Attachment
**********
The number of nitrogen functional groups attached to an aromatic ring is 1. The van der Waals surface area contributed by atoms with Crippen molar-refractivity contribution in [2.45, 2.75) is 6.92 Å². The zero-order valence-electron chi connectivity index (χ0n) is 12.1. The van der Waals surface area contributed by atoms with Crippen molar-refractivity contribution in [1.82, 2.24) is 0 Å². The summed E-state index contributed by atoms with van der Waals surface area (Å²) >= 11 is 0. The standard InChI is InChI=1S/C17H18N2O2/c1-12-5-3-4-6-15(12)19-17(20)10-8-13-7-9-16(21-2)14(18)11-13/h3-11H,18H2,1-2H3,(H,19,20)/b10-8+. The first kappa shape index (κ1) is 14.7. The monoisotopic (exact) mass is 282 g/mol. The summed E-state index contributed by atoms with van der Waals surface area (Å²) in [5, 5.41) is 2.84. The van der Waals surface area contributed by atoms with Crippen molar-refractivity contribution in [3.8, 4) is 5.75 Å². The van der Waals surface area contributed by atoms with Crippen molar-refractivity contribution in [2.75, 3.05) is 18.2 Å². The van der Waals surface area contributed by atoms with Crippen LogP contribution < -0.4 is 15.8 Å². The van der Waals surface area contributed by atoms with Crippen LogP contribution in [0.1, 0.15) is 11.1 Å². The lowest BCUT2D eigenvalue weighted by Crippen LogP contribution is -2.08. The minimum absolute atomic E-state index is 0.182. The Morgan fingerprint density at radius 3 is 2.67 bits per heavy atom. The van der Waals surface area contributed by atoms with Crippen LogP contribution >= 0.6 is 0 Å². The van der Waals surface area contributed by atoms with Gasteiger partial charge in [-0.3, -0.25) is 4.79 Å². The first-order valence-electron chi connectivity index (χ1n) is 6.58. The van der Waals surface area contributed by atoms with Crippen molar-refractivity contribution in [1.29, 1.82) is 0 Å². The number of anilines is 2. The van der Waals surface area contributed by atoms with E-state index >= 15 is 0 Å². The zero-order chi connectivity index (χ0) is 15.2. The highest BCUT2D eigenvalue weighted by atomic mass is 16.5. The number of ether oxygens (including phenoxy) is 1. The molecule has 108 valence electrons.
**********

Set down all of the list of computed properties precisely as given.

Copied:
The number of nitrogen functional groups attached to an aromatic ring is 1. The van der Waals surface area contributed by atoms with Crippen molar-refractivity contribution in [2.45, 2.75) is 6.92 Å². The zero-order valence-electron chi connectivity index (χ0n) is 12.1. The van der Waals surface area contributed by atoms with Crippen molar-refractivity contribution in [1.82, 2.24) is 0 Å². The summed E-state index contributed by atoms with van der Waals surface area (Å²) >= 11 is 0. The standard InChI is InChI=1S/C17H18N2O2/c1-12-5-3-4-6-15(12)19-17(20)10-8-13-7-9-16(21-2)14(18)11-13/h3-11H,18H2,1-2H3,(H,19,20)/b10-8+. The first kappa shape index (κ1) is 14.7. The monoisotopic (exact) mass is 282 g/mol. The summed E-state index contributed by atoms with van der Waals surface area (Å²) in [5, 5.41) is 2.84. The van der Waals surface area contributed by atoms with Crippen molar-refractivity contribution in [3.8, 4) is 5.75 Å². The van der Waals surface area contributed by atoms with Crippen molar-refractivity contribution in [2.75, 3.05) is 18.2 Å². The van der Waals surface area contributed by atoms with Crippen LogP contribution < -0.4 is 15.8 Å². The van der Waals surface area contributed by atoms with Crippen LogP contribution in [0.1, 0.15) is 11.1 Å². The lowest BCUT2D eigenvalue weighted by Crippen LogP contribution is -2.08. The minimum absolute atomic E-state index is 0.182. The Morgan fingerprint density at radius 3 is 2.67 bits per heavy atom. The van der Waals surface area contributed by atoms with Crippen LogP contribution >= 0.6 is 0 Å². The van der Waals surface area contributed by atoms with Gasteiger partial charge in [-0.3, -0.25) is 4.79 Å². The first-order valence-electron chi connectivity index (χ1n) is 6.58. The van der Waals surface area contributed by atoms with Crippen molar-refractivity contribution in [1.29, 1.82) is 0 Å². The number of anilines is 2. The van der Waals surface area contributed by atoms with E-state index >= 15 is 0 Å². The zero-order chi connectivity index (χ0) is 15.2. The highest BCUT2D eigenvalue weighted by atomic mass is 16.5. The number of ether oxygens (including phenoxy) is 1. The molecule has 108 valence electrons.